ebooks
ebooksA year of political gossip, levity and intrigue from the sharpest pen in Westminster
Arts and Entertainment
Caroline Flack became the tenth winner of Strictly Come Dancing
tvReview: 'Absolutely phenomenal' Xtra Factor presenter wins Strictly Come Dancing final
Arts and Entertainment
The Apprentice finalists Mark Wright and Bianca Miller
tvBut who should win The Apprentice?
News
The monkey made several attempts to revive his friend before he regained consciousness
video
Extras
indybest
News
Elton John and David Furnish will marry on 21 December 2014
peopleSinger posts pictures of nuptials throughout the day
Sport
Brendan Rodgers looks on from the touchline
SPORT
Life and Style
A still from the 1939 film version of Margaret Mitchell's 'Gone with the Wind'
life
Latest stories from i100
Have you tried new the Independent Digital Edition apps?

Day In a Page

The week Hollywood got scared and had to grow up a bit

The week Hollywood got scared and had to grow up a bit

Sony suffered a chorus of disapproval after it withdrew 'The Interview', but it's not too late for it to take a stand, says Joan Smith
From Widow Twankey to Mother Goose, how do the men who play panto dames get themselves ready for the performance of a lifetime?

Panto dames: before and after

From Widow Twankey to Mother Goose, how do the men who play panto dames get themselves ready for the performance of a lifetime?
Thirties murder mystery novel is surprise runaway Christmas hit

Thirties murder mystery novel is surprise runaway Christmas hit

Booksellers say readers are turning away from dark modern thrillers and back to the golden age of crime writing
Anne-Marie Huby: 'Charities deserve the best,' says founder of JustGiving

Anne-Marie Huby: 'Charities deserve the best'

Ten million of us have used the JustGiving website to donate to good causes. Its co-founder says that being dynamic is as important as being kind
The botanist who hunts for giant trees at Kew Gardens

The man who hunts giants

A Kew Gardens botanist has found 25 new large tree species - and he's sure there are more out there
The 12 ways of Christmas: Spare a thought for those who will be working to keep others safe during the festive season

The 12 ways of Christmas

We speak to a dozen people who will be working to keep others safe, happy and healthy over the holidays
Birdwatching men have a lot in common with their feathered friends, new study shows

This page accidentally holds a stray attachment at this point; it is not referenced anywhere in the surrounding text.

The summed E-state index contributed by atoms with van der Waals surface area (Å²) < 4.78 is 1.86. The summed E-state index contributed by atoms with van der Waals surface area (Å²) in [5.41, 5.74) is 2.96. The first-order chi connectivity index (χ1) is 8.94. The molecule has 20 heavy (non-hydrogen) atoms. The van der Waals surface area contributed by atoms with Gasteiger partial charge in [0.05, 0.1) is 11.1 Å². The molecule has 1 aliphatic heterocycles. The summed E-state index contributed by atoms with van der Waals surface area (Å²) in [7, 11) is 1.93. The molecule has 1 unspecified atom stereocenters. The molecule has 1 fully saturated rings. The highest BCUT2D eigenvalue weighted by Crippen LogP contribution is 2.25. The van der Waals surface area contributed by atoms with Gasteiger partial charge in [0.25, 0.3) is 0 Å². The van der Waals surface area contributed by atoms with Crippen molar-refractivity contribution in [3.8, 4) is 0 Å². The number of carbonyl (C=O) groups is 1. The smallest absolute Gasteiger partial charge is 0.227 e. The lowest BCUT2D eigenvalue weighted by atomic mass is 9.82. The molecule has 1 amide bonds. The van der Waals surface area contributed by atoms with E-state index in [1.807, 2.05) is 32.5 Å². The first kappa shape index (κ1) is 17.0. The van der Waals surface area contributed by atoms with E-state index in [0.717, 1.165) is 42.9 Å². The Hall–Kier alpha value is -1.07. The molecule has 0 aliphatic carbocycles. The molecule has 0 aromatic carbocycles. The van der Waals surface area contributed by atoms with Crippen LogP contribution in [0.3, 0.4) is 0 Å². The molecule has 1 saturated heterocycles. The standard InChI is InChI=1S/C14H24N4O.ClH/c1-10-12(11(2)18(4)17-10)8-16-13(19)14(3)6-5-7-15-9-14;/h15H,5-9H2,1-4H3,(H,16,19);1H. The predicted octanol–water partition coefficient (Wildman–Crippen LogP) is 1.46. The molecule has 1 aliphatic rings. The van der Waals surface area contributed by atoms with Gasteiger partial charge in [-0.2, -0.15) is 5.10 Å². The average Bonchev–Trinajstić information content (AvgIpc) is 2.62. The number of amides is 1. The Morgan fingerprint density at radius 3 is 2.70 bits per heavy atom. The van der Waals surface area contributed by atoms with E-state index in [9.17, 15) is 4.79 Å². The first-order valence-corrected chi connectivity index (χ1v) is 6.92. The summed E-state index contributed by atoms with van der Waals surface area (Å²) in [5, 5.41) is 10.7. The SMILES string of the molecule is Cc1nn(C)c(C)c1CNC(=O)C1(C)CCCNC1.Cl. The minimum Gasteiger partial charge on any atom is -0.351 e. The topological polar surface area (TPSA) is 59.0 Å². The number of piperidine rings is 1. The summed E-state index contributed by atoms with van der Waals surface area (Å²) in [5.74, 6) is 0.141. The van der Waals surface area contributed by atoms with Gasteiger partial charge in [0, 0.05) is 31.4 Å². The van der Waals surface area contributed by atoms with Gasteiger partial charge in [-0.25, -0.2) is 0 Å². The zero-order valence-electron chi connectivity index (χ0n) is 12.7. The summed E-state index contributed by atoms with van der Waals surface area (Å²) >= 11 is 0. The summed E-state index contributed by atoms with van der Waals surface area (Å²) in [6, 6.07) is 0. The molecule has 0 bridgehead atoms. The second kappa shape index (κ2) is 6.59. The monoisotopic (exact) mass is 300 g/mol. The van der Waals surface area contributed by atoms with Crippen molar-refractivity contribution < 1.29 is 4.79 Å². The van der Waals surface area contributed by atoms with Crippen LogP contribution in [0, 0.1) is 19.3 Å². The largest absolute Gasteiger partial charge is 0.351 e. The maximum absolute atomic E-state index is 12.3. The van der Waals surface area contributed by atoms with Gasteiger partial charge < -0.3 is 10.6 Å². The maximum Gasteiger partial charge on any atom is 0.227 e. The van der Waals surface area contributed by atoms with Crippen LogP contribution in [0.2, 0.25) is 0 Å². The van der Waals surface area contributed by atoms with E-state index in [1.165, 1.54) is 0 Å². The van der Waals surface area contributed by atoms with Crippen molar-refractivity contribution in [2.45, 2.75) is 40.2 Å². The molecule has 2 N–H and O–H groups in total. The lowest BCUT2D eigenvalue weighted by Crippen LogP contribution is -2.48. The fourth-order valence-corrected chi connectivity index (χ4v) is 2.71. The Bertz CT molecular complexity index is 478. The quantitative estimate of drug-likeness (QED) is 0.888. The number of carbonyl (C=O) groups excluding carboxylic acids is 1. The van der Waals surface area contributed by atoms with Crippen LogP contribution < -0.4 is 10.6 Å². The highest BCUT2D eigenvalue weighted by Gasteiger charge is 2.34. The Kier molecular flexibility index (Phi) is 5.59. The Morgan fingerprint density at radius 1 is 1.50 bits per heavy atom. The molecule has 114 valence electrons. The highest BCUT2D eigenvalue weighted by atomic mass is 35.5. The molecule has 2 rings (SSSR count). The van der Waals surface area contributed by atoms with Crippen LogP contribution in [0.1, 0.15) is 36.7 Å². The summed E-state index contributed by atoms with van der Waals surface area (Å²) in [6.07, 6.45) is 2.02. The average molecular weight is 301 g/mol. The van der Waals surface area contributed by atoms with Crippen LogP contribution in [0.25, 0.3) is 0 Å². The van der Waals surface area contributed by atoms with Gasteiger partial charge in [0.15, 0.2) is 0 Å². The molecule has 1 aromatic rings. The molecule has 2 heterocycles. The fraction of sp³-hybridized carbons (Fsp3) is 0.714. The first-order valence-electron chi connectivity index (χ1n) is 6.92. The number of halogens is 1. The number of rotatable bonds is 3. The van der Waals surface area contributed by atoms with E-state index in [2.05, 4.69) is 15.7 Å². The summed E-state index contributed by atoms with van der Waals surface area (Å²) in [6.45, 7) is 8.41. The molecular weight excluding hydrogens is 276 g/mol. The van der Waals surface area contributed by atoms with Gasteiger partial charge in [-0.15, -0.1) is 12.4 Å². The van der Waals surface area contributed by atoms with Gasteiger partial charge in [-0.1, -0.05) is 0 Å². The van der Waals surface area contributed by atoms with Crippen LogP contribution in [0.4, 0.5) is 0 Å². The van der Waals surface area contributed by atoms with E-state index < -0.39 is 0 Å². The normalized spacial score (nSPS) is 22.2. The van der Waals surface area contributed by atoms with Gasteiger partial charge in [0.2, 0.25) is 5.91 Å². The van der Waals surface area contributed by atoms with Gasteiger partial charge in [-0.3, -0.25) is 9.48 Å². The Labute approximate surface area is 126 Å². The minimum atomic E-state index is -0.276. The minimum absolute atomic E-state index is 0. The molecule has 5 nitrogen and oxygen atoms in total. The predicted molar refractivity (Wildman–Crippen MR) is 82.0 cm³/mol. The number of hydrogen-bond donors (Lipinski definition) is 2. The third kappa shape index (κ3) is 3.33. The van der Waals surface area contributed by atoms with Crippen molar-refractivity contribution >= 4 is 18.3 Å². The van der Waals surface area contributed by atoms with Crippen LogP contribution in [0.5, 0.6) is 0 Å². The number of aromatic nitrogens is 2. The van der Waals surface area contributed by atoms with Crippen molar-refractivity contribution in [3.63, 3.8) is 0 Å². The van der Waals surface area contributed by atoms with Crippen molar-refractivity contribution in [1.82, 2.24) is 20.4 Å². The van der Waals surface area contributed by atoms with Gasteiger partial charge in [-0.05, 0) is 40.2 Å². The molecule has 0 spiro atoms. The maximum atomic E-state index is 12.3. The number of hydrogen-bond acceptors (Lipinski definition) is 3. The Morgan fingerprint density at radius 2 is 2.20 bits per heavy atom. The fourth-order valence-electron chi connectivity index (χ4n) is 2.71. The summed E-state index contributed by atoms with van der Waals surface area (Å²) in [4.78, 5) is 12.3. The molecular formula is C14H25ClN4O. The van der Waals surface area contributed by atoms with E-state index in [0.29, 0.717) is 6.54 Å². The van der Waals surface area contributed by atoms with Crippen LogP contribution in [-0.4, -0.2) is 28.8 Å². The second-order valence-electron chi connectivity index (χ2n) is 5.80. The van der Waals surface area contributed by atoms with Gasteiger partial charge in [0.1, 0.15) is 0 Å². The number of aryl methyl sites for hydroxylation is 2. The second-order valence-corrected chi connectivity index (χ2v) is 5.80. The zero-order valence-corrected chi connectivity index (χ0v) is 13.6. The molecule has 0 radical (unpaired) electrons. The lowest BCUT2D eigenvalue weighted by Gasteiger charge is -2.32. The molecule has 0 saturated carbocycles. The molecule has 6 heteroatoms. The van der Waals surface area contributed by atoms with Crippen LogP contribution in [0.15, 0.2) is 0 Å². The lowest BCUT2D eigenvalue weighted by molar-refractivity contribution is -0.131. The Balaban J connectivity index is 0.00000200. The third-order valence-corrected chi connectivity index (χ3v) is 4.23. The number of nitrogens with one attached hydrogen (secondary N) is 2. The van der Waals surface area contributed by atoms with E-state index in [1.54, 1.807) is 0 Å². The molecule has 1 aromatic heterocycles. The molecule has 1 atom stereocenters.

The male exhibits strange behaviour

A new study shows that birdwatching men have a lot in common with their feathered friends...
Diaries of Evelyn Waugh, Virginia Woolf and Noël Coward reveal how they coped with the December blues

Famous diaries: Christmas week in history

Noël Coward parties into the night, Alan Clark bemoans the cost of servants, Evelyn Waugh ponders his drinking…
From noble to narky, the fall of the open letter

From noble to narky, the fall of the open letter

The great tradition of St Paul and Zola reached its nadir with a hungry worker's rant to Russell Brand, says DJ Taylor
A Christmas ghost story by Alison Moore: A prodigal daughter has a breakthrough

A Christmas ghost story by Alison Moore

The story was published earlier this month in 'Poor Souls' Light: Seven Curious Tales'
Marian Keyes: The author on her pre-approved Christmas, true love's parking implications and living in the moment

Marian Keyes

The author on her pre-approved Christmas, true love's parking implications and living in the moment
Bill Granger recipes: Our chef creates an Italian-inspired fish feast for Christmas Eve

Bill Granger's Christmas Eve fish feast

Bill's Italian friends introduced him to the Roman Catholic custom of a lavish fish supper on Christmas Eve. Here, he gives the tradition his own spin…
Liverpool vs Arsenal: Brendan Rodgers is fighting for his reputation

Rodgers fights for his reputation

Liverpool manager tries to stay on his feet despite waves of criticism
Amir Khan: 'The Taliban can threaten me but I must speak out... innocent kids, killed over nothing. It’s sick in the mind'

Amir Khan attacks the Taliban

'They can threaten me but I must speak out... innocent kids, killed over nothing. It’s sick in the mind'
Michael Calvin: Sepp Blatter is my man of the year in sport. Bring on 2015, quick

Michael Calvin's Last Word

Sepp Blatter is my man of the year in sport. Bring on 2015, quick